30 years of cutting-edge collaboration and microbial research

The Max Planck Institute in Marburg celebrates its 30th anniversary and the long-standing cooperation with the Philipps-Universität Marburg
 

September 14, 2021

In 1991, The Max Planck Institute (MPI) for Terrestrial Microbiology was founded on the initiative of the microbiologist Prof. Dr. Rudolf K. Thauer. Today, Marburg is one of the world's attractive locations for research in microbiology. This is also the result of a very successful and continuous partnership with the Philipps-Universität Marburg (UMR).
 

Vice President of the University Prof. Dr. Michael Bölker (from the left), President of the University Prof. Dr. Katharina Krause, Managing Director Prof. Dr. Tobias Erb, and SYNMIKRO Managing Director Porf. Dr. Anke Becker represent in the current collaboration Philipps-Universität Marburg, the Max Planck Institute for Terrestrial Microbiology, and SYNMIKRO. Photo: Christian Stein

Research at the MPI for Terrestrial Microbiology focuses on microorganisms, the most widespread life form on earth. Microorganisms are not only ubiquitous and thus shape the life of every single human being, they are also the key to answers to our pressing questions today: nutrition, health and global climate. As research objects, microorganisms are the focus of a worldwide scientific community, in which Marburg plays an important role.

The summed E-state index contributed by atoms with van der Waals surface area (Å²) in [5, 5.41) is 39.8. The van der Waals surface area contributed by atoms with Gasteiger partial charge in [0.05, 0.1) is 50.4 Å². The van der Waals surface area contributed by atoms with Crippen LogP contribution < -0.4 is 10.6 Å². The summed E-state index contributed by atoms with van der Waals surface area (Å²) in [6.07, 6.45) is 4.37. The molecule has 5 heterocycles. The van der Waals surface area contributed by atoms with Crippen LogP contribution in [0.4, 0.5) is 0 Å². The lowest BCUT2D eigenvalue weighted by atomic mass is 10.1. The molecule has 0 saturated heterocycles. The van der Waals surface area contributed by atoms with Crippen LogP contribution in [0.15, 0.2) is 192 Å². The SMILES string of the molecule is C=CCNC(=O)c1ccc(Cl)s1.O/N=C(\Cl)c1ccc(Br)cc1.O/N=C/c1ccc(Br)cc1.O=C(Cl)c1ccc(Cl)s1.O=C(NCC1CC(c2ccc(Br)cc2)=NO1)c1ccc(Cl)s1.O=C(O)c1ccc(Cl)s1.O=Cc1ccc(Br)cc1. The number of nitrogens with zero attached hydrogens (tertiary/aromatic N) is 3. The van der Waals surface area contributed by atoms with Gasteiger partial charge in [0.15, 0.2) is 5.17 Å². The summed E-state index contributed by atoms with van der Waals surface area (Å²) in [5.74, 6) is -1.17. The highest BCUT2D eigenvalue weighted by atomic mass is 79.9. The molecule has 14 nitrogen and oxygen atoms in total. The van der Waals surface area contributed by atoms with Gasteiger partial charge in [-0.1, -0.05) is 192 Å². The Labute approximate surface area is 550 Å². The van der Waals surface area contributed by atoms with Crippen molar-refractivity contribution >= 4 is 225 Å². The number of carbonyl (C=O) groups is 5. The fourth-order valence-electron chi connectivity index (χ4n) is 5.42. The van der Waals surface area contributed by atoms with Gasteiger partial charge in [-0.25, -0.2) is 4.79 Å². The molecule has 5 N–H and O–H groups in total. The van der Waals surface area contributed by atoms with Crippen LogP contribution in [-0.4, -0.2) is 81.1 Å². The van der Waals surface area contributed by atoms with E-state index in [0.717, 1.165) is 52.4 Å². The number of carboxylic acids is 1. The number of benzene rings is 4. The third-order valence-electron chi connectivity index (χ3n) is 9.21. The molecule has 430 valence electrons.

"The cross-disciplinary collaboration between working groups at the Max Planck Institute and Philipps University has led to research results that have been groundbreaking for the respective discipline of the life sciences. These results are the result of very good cooperation, supported also by state-of-the-art equipment available to the working groups of both institutions," says the President of Philipps-Universität Marburg, Prof. Dr. Katharina Krause.

Numerous young scientists from all over the world are attracted to Marburg - like 33-year-old Max Planck Research Group Leader Georg Hochberg, who joined the MPI after studying at Oxford and earning his doctorate in Chicago. "I was attracted to Marburg by the very exciting biochemistry happening here, which has taken my research in totally new directions. Marburg also has a great and cohesive cohort of young groups working together and looking out for each other," the scientist says.